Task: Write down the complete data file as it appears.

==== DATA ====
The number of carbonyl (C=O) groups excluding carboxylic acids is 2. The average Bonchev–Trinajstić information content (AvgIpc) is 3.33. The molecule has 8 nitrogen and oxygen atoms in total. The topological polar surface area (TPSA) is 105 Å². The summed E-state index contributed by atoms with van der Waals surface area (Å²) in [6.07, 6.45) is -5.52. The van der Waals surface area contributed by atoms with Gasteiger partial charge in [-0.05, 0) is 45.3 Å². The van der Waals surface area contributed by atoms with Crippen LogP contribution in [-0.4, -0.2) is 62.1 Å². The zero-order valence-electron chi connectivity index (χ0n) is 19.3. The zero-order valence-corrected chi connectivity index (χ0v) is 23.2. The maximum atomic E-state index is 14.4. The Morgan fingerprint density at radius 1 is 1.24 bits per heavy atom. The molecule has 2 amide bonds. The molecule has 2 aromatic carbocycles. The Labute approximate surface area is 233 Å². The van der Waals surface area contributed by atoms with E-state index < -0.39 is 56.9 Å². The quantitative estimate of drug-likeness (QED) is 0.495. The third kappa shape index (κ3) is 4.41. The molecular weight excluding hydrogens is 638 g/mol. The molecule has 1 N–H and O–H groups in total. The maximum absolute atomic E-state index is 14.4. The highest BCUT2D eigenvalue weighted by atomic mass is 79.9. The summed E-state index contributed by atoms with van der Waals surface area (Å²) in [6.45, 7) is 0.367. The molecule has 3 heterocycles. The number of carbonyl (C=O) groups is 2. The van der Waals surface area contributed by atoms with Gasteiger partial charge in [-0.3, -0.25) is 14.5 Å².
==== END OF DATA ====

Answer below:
The number of carbonyl (C=O) groups excluding carboxylic acids is 2. The average Bonchev–Trinajstić information content (AvgIpc) is 3.33. The molecule has 8 nitrogen and oxygen atoms in total. The topological polar surface area (TPSA) is 105 Å². The summed E-state index contributed by atoms with van der Waals surface area (Å²) in [6.07, 6.45) is -5.52. The van der Waals surface area contributed by atoms with Gasteiger partial charge in [-0.05, 0) is 45.3 Å². The van der Waals surface area contributed by atoms with Crippen LogP contribution in [-0.4, -0.2) is 62.1 Å². The zero-order valence-electron chi connectivity index (χ0n) is 19.3. The zero-order valence-corrected chi connectivity index (χ0v) is 23.2. The maximum atomic E-state index is 14.4. The Morgan fingerprint density at radius 1 is 1.24 bits per heavy atom. The molecule has 2 amide bonds. The molecule has 2 aromatic carbocycles. The Labute approximate surface area is 233 Å². The van der Waals surface area contributed by atoms with E-state index < -0.39 is 56.9 Å². The quantitative estimate of drug-likeness (QED) is 0.495. The third kappa shape index (κ3) is 4.41. The molecular weight excluding hydrogens is 638 g/mol. The molecule has 1 N–H and O–H groups in total. The maximum absolute atomic E-state index is 14.4. The highest BCUT2D eigenvalue weighted by atomic mass is 79.9. The summed E-state index contributed by atoms with van der Waals surface area (Å²) in [6.45, 7) is 0.367. The molecule has 3 heterocycles. The number of carbonyl (C=O) groups is 2. The van der Waals surface area contributed by atoms with Gasteiger partial charge in [-0.3, -0.25) is 14.5 Å².